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Upper Swansea Valley
The Story of Iron 2

by Len Ley


Mr Parsons' tenure
The Iron Master Richard Parsons was born at Clydach. He lived with the Gough family at first but later moved to his own house. He was reasonably successful at Ynyscedwyn but did little to develop the art of smelting iron. He produced quantities of crude pig iron much of which was sent for ships ballast and some taken by donkey over the Black Mountains to the forge at Llandefaen. He built his own forge at Clydach in 1790, and from then on transported iron by packhorse along the banks of the River Tawe.
In those days an industrious workman was paid a shilling a day and iron cost between £13 and £18 per ton. Charcoal had become expensive and Parsons began to use coke obtained from Craig Oleu. By 1796 Ynyscedwyn was producing 800 tons of iron a year with coal brought from the lower valley, the local anthracite being unsuitable for the furnaces in use at that time. Mr Parson's won goverment contracts for munitions and cannonballs made at Ynyscedwyn have been found at the side of the Farteg and in the Tarreni area.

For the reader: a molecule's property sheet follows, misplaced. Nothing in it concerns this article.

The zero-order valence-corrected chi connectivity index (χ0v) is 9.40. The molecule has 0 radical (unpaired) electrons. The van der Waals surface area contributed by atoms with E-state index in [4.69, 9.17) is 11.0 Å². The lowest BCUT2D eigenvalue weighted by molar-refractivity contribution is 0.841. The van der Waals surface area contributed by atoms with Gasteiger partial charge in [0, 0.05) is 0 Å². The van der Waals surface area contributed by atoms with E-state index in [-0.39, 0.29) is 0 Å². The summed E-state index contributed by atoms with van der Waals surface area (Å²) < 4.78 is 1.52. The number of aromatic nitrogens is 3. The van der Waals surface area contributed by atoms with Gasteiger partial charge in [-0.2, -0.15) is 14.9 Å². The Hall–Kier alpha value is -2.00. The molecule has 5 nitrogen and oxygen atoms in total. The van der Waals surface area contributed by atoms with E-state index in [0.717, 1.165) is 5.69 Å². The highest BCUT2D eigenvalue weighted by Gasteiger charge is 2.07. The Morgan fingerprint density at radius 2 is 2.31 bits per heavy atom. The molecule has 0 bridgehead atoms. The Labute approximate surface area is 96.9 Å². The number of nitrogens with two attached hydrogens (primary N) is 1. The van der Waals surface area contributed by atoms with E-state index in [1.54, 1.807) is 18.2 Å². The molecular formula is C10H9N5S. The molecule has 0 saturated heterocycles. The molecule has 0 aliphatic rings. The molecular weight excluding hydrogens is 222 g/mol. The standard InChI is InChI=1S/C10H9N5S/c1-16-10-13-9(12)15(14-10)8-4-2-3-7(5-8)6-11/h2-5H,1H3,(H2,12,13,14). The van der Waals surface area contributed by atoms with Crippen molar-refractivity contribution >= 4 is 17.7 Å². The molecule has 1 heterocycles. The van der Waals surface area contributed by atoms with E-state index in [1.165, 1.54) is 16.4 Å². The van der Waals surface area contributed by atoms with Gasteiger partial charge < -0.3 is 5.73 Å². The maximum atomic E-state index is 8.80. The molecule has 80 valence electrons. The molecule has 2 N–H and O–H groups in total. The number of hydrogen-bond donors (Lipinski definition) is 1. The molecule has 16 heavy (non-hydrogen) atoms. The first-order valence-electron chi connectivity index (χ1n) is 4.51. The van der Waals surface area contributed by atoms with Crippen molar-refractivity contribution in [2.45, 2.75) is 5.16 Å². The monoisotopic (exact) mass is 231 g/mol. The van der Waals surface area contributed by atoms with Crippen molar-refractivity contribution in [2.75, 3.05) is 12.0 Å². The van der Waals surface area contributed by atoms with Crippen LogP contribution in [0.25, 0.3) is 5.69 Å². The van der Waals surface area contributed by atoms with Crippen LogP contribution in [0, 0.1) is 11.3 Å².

The Ynyscedwyn furnaces were now an important iron producer, the limestone and iron ore was still obtained locally with the coal or coke being hauled as economically as possible from a few miles away. This reliance on pack horse transport continued to limit the growth of the industry in the district.

The line of the tramway on Cribarth (indicated by arrows) as visible in the 1970's

From the
collection of
the late John Morris

Tramway over Cribarth
  New developments
The building of tramroads allowed for easier access to limestone and the completion of the Swansea Valley Canal linking Ynyscedwyn with the lower valley and the port of Swansea and new markets in 1798 meant that from then on, the problem of transportation of heavy materials was effectively overcome.
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